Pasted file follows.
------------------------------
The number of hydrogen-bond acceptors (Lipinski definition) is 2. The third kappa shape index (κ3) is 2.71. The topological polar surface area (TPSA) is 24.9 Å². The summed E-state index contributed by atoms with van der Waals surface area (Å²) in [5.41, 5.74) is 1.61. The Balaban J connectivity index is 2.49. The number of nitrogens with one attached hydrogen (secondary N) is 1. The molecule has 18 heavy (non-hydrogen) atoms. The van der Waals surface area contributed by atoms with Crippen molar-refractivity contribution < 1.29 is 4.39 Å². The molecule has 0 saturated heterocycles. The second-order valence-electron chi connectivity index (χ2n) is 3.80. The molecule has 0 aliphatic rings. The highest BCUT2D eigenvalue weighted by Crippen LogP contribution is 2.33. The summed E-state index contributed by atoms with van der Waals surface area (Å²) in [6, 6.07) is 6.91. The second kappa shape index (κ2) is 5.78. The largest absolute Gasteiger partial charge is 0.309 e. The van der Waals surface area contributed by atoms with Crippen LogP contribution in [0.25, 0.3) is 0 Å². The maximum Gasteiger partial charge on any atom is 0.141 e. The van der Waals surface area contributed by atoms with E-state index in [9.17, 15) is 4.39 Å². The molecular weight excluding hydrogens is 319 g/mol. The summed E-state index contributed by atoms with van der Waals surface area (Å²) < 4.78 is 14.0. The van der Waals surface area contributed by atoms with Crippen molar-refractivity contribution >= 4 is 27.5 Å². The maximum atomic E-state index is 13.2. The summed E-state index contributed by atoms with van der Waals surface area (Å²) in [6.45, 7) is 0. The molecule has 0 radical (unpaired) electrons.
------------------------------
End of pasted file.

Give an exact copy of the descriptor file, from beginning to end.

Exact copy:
The number of hydrogen-bond acceptors (Lipinski definition) is 2. The third kappa shape index (κ3) is 2.71. The topological polar surface area (TPSA) is 24.9 Å². The summed E-state index contributed by atoms with van der Waals surface area (Å²) in [5.41, 5.74) is 1.61. The Balaban J connectivity index is 2.49. The number of nitrogens with one attached hydrogen (secondary N) is 1. The molecule has 18 heavy (non-hydrogen) atoms. The van der Waals surface area contributed by atoms with Crippen molar-refractivity contribution < 1.29 is 4.39 Å². The molecule has 0 saturated heterocycles. The second-order valence-electron chi connectivity index (χ2n) is 3.80. The molecule has 0 aliphatic rings. The highest BCUT2D eigenvalue weighted by Crippen LogP contribution is 2.33. The summed E-state index contributed by atoms with van der Waals surface area (Å²) in [6, 6.07) is 6.91. The second kappa shape index (κ2) is 5.78. The largest absolute Gasteiger partial charge is 0.309 e. The van der Waals surface area contributed by atoms with Crippen LogP contribution in [0.25, 0.3) is 0 Å². The maximum Gasteiger partial charge on any atom is 0.141 e. The van der Waals surface area contributed by atoms with E-state index in [9.17, 15) is 4.39 Å². The molecular weight excluding hydrogens is 319 g/mol. The summed E-state index contributed by atoms with van der Waals surface area (Å²) < 4.78 is 14.0. The van der Waals surface area contributed by atoms with Crippen molar-refractivity contribution >= 4 is 27.5 Å². The maximum atomic E-state index is 13.2. The summed E-state index contributed by atoms with van der Waals surface area (Å²) in [6.45, 7) is 0. The molecule has 0 radical (unpaired) electrons.